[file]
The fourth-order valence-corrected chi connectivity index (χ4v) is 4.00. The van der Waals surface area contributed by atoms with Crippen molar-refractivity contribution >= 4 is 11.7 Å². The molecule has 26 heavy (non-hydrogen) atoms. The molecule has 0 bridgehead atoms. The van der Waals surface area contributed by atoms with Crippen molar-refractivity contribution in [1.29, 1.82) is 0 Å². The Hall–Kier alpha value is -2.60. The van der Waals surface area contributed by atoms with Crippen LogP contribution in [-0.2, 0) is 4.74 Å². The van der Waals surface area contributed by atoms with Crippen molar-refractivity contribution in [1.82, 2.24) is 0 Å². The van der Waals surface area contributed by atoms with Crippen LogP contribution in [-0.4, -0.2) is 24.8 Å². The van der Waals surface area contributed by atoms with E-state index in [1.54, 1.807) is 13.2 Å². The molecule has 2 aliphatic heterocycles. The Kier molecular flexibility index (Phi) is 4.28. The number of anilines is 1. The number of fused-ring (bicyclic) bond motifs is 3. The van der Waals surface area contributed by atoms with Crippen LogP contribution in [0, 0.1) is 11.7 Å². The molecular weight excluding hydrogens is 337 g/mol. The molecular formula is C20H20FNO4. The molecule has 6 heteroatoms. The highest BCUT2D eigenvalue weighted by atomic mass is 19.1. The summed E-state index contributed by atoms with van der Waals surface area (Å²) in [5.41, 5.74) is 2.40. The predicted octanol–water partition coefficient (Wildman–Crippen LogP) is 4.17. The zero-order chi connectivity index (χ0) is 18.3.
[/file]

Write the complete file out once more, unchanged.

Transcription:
The fourth-order valence-corrected chi connectivity index (χ4v) is 4.00. The van der Waals surface area contributed by atoms with Crippen molar-refractivity contribution >= 4 is 11.7 Å². The molecule has 26 heavy (non-hydrogen) atoms. The molecule has 0 bridgehead atoms. The van der Waals surface area contributed by atoms with Crippen molar-refractivity contribution in [1.29, 1.82) is 0 Å². The Hall–Kier alpha value is -2.60. The van der Waals surface area contributed by atoms with Crippen LogP contribution in [-0.2, 0) is 4.74 Å². The van der Waals surface area contributed by atoms with Crippen molar-refractivity contribution in [1.82, 2.24) is 0 Å². The van der Waals surface area contributed by atoms with Crippen LogP contribution in [-0.4, -0.2) is 24.8 Å². The van der Waals surface area contributed by atoms with E-state index in [1.54, 1.807) is 13.2 Å². The molecule has 2 aliphatic heterocycles. The Kier molecular flexibility index (Phi) is 4.28. The number of anilines is 1. The number of fused-ring (bicyclic) bond motifs is 3. The van der Waals surface area contributed by atoms with Crippen LogP contribution in [0, 0.1) is 11.7 Å². The molecular weight excluding hydrogens is 337 g/mol. The molecular formula is C20H20FNO4. The molecule has 6 heteroatoms. The highest BCUT2D eigenvalue weighted by atomic mass is 19.1. The summed E-state index contributed by atoms with van der Waals surface area (Å²) in [5.41, 5.74) is 2.40. The predicted octanol–water partition coefficient (Wildman–Crippen LogP) is 4.17. The zero-order chi connectivity index (χ0) is 18.3.